“I think that independent artists have a lot of freedom to do exactly what they want. They’re not under any limitations and dont need anyone else’s approval. They get to express their creative vision without having to be accepted by anyone else. While signed artists can typically have quicker growth and better access to other artists. There’s definitely pros and cons to both, but personally I prefer to stay independent because of the wide variety of opportunities,” NC junior Bentley Huff said.
Huff, similar to artists such as Kota the Friend and Felly, opted to remain independent to keep their music as organic as possible. NC hosts several aspiring artists and producers, such as rapper Elijah Burke and multi genre producer Kilian Pfieler. All 3 of these artists remain independent, but could greatly benefit from exposure that record labels bring.
When an artist lists themselves as independent, they see a high majority of profits from their music (minus fees to distributors and collaborators). This means no label or third party retailer receives any percentage of their earnings. This idea sounds rewarding, but an immense number of artists require labels to help build their career and connect them to other artists. Both of these routes create a unique way of building a music career. The route an artist chooses depends on how they rose to fame, their fanbase, and what level of success they desire. In this system though , lies one flaw.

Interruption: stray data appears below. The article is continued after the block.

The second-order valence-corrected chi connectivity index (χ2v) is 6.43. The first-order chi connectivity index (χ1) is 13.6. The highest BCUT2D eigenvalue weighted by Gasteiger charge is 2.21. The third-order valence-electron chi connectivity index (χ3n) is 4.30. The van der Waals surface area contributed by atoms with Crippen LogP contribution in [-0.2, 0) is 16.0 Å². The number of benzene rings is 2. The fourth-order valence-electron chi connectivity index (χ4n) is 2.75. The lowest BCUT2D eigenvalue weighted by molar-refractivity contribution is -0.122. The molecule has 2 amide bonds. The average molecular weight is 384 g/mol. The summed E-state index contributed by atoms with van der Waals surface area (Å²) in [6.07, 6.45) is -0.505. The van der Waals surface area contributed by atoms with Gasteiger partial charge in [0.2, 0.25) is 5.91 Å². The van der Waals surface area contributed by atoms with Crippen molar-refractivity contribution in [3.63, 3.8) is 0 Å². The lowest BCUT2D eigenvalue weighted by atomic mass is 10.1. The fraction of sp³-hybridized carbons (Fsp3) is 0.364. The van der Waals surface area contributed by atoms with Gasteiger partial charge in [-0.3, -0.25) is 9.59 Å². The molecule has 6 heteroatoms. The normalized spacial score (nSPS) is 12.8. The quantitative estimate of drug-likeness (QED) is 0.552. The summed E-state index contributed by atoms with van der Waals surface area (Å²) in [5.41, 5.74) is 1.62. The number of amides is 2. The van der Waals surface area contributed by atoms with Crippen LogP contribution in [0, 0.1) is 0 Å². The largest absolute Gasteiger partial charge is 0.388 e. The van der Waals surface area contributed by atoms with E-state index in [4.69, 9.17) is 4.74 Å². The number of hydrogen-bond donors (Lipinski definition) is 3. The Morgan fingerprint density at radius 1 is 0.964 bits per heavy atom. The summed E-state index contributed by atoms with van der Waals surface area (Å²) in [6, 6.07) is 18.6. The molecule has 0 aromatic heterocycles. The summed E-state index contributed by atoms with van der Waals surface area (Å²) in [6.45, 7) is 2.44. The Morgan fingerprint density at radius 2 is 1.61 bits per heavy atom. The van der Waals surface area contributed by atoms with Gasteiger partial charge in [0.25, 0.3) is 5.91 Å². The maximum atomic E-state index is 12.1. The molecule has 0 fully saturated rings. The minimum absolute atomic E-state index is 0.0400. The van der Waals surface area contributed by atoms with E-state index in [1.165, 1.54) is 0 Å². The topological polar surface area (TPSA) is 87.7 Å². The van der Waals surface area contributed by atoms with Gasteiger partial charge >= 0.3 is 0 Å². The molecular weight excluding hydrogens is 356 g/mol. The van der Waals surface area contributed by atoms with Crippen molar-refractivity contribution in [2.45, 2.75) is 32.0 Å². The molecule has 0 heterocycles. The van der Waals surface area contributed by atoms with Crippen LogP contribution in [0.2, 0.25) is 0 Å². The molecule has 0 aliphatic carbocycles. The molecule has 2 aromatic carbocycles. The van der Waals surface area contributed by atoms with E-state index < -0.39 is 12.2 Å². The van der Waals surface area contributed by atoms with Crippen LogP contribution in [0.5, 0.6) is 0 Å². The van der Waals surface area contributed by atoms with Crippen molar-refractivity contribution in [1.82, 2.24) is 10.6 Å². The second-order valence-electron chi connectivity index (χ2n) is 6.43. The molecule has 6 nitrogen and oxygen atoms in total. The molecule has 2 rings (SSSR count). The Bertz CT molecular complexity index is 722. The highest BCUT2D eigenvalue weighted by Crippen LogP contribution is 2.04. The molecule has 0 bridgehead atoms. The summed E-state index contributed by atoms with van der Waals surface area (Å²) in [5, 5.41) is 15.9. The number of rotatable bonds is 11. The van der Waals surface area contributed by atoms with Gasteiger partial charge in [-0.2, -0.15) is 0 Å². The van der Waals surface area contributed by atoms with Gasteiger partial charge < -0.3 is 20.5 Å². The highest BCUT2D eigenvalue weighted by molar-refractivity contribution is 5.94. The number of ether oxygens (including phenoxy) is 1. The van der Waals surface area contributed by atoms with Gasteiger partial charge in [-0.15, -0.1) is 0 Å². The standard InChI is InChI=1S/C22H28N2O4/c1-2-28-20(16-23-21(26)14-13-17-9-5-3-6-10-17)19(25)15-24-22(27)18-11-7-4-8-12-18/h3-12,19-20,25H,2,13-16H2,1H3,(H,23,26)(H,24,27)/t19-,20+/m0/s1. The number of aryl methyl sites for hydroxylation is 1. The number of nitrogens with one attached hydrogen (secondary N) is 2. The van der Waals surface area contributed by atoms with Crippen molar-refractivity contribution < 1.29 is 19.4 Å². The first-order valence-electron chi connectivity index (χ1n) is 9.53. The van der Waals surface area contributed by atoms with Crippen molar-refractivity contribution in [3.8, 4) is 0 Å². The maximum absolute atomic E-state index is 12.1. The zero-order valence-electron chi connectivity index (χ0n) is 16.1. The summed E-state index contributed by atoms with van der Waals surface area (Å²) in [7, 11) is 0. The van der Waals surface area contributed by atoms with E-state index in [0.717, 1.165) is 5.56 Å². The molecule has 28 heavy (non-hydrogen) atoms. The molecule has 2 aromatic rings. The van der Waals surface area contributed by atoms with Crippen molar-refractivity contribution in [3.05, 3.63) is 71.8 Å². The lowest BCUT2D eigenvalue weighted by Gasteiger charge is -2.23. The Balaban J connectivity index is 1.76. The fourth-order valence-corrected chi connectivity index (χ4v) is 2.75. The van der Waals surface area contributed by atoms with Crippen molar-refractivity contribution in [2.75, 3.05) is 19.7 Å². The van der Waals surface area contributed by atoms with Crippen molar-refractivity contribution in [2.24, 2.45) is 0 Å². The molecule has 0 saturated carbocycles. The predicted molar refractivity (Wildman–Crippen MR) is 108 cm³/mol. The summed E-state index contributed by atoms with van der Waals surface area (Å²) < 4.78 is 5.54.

“Whether to go indie or major has been a hot topic among artists for years. Recently, Chance The Rapper is a shining example of an artist who has had major success despite refusing to sign a major label deal,” XXL said.